EP 11 – Transcript

Matt Sonnen [00:00:23] Welcome back, everyone, to the COO roundtable. We are recording Episode Eleven today. Our last episode was a recap episode. We went back and revisited the first nine recordings and shared some of the short audio gems that our previous guests had shared over the past year. There was some really great content in there, so I suggest everyone go back and take a listen to Episode 10 if you haven’t already done so. Hopefully that will prompt listeners to go and check out some of the previous episodes. We’ve had some fantastic guests and I’ve just been in awe of the practice management tips that we’ve been able to share with the industry. With the last episode being a recap, I’m really excited to get back into it. This month we have two great guests today and we’re going to tackle the COO role from a slightly different angle. We have with us Kelli Cruz, a big name in the industry. I’m sure all of our listeners know who Kelli is. She speaks at many industry events and writes a lot of articles that I know I’ve learned from over the years. Kelli touts herself as a financial talent guru, and I would agree with that. She focuses on org charts, making sure that the right people are in the right positions, she helps firms with compensation plans and hiring strategies. As we’ve discussed on this podcast many, many times, and as all of you hopefully know, we are in a service business. We don’t sell widgets in the RIA industry. So when you’re in a service business, your people are the most valuable asset. And so the work that Kelli does with firms is extremely valuable. And we’ll talk about all of that today. So, Kelli, hopefully, hopefully I haven’t garbled your value proposition too badly. But why don’t you in your own words, why don’t you tell us a little bit of your background and a little bit about the work that you do with RIAs?

 

Kelli Cruz [00:02:01] Sure. Well, thank you so much, Matt. I’m excited to be here on the podcast. We’ve talked about doing this for a little while, so I’m glad we made it happen today. So I’ve been working with the RIA and advisory industry since 2007, which means I joined right before, you know, the big downturn, so to speak. And it’s been just a great experience. And I’ve been thrilled to work with advisors in a variety of capacities. I founded my own consulting firm back in 2013 so that I could really pursue my passion, which is working with one advisory firm at a time, although I love these opportunities to expand beyond just one firm at a time and do some thought leadership around, you know, what really are some of the best practices or the things that make a firm great. So I work with both small and large firms. Usually, people reach out to me when it gets to be a little confusing when there’s more than just a few employees. And knowing that most founders, owners, and partners got into this business to work with clients not necessarily around human capital or human resources. I work with firms to help them do that, to put some really great processes in place and practices to help them really get the best from the talent on their team and to be able to attract really great talent and to retain it over time. So that’s what I do, I at Cruz Consulting Group and I’m really excited to be here to talk specifically about the COO role.

 

Matt Sonnen [00:03:48] Awesome. Thank you. And you’ve brought one of your clients with you today. Someone you worked with to help them think through their needs for a COO as they were rapidly growing and looking to close a substantial acquisition. Kelli, why don’t you introduce Jim and then we’ll let Jim give a background of his firm, Newport Advisory.

 

Kelli Cruz [00:04:06] Sure. So Jim and I met back– I think, Jim, it was back at Impact in maybe 2017. I’m dating myself a couple of a couple of years ago. Jim runs Newport Advisory Consulting out of Newport Beach. And Jim and I met up after I did a session on compensation and he was interested in finding out more about how I worked with firms at the time. And I’ll let Jim tell his story. But at the time, he had successfully completed a merger with another firm and really felt given the size now of the combined two firms that he really wanted to focus on putting some process, some structure in place around the talent management. So Jim and I have worked on and off with his team over the last few years and have really had a great time putting some good stuff in place for him and the team there.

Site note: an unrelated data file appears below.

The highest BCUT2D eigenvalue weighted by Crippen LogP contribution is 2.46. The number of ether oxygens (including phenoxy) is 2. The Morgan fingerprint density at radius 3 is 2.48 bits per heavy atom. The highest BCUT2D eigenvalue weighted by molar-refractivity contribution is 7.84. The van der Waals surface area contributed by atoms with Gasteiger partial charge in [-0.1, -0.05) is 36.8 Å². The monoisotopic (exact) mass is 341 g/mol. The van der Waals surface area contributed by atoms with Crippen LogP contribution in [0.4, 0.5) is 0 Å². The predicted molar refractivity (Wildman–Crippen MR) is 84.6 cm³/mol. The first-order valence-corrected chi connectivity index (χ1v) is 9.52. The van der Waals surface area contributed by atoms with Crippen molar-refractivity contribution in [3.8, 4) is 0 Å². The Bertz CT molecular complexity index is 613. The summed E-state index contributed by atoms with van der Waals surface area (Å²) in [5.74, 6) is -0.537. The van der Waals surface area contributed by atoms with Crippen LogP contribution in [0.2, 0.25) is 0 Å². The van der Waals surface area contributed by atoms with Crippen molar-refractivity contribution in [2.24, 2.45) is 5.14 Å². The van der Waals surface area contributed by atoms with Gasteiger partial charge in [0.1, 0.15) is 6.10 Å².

Matt Sonnen [00:05:05] Perfect. So, Jim, why don’t you tell us a little bit about the firm?

 

Jim Regitz [00:05:08] Sure, thanks for having me. I appreciate that. I’ve been in the industry since 1984 and left for the independent world in the mid-90s and formally set up Newport Advisory in 1999 in Newport Beach, which was just me and one person back in those days. And we’ve kind of grown over the last 20 years or so. And our AUM number currently sits at about somewhere in the $700-800 million range. We have twelve employees and two offices, one in Los Angeles and one down here in Newport Beach. But they operate as one operation. Our ideal client is, you know, generally somebody in the high net worth or ultra-high net worth area. A good chunk of our clients are focused into the entertainment business in some capacity, either directly with the studio or in one of the supporting industries, advertising or something along those lines. One of the commonalities of a lot of our clients are that there are people that have complex assets in their life, being real estate or corporations or stock options and things along those lines that make it more difficult than just a traditional plan type of thing. And our work really is at the starting spot is really focused on the planning side around that before we get to asset management. Historically we kind of grew very much as traditional people would do with referrals and through accountants and attorneys and clients and things along those lines. And probably in the last five to seven years, we started to grow by acquisition. And due to some relationships we had, we started with a couple of smaller ones and then a fairly sizable acquisition about five years ago and that went fairly well. And then just about two years ago, we did the ones you were referencing, which is more significant. And so that kind of ended up having to be just about where we are today. So it’s been a pretty significant growth level. And so with the last year and a half or so, two years, we’ve just been trying to absorb that. And Kelli’s been kind of helpful for us, trying to think through structure and who does what and how we’re going to get things done and what is the big picture kind of look like in the future. And so we’ve kind of worked through that here the last couple of years.